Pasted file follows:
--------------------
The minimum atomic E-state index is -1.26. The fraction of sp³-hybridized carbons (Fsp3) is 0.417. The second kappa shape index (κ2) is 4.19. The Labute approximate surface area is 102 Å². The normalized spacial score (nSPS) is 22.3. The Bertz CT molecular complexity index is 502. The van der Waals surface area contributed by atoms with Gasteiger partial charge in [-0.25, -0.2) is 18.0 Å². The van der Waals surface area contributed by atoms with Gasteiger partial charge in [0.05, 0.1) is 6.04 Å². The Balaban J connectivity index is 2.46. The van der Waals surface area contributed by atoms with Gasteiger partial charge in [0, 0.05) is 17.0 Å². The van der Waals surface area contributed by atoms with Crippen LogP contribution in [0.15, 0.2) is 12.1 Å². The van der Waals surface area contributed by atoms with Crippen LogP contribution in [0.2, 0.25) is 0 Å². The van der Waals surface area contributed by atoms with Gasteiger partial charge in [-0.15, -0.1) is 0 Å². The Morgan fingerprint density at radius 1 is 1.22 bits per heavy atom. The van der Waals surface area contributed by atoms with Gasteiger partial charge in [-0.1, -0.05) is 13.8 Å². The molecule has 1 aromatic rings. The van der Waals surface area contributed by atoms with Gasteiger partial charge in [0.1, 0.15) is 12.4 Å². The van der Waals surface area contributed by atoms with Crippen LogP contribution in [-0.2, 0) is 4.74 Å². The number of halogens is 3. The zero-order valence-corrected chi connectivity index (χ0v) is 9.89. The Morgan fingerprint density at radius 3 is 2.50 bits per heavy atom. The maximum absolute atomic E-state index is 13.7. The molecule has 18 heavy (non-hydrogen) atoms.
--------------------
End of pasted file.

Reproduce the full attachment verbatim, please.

The minimum atomic E-state index is -1.26. The fraction of sp³-hybridized carbons (Fsp3) is 0.417. The second kappa shape index (κ2) is 4.19. The Labute approximate surface area is 102 Å². The normalized spacial score (nSPS) is 22.3. The Bertz CT molecular complexity index is 502. The van der Waals surface area contributed by atoms with Gasteiger partial charge in [-0.25, -0.2) is 18.0 Å². The van der Waals surface area contributed by atoms with Gasteiger partial charge in [0.05, 0.1) is 6.04 Å². The Balaban J connectivity index is 2.46. The van der Waals surface area contributed by atoms with Gasteiger partial charge in [0, 0.05) is 17.0 Å². The van der Waals surface area contributed by atoms with Crippen LogP contribution in [0.15, 0.2) is 12.1 Å². The van der Waals surface area contributed by atoms with Crippen LogP contribution in [0.2, 0.25) is 0 Å². The van der Waals surface area contributed by atoms with Gasteiger partial charge in [-0.15, -0.1) is 0 Å². The Morgan fingerprint density at radius 1 is 1.22 bits per heavy atom. The van der Waals surface area contributed by atoms with Gasteiger partial charge in [-0.1, -0.05) is 13.8 Å². The molecule has 1 aromatic rings. The van der Waals surface area contributed by atoms with Gasteiger partial charge in [0.1, 0.15) is 12.4 Å². The van der Waals surface area contributed by atoms with Crippen LogP contribution in [-0.2, 0) is 4.74 Å². The number of halogens is 3. The zero-order valence-corrected chi connectivity index (χ0v) is 9.89. The Morgan fingerprint density at radius 3 is 2.50 bits per heavy atom. The maximum absolute atomic E-state index is 13.7. The molecule has 18 heavy (non-hydrogen) atoms.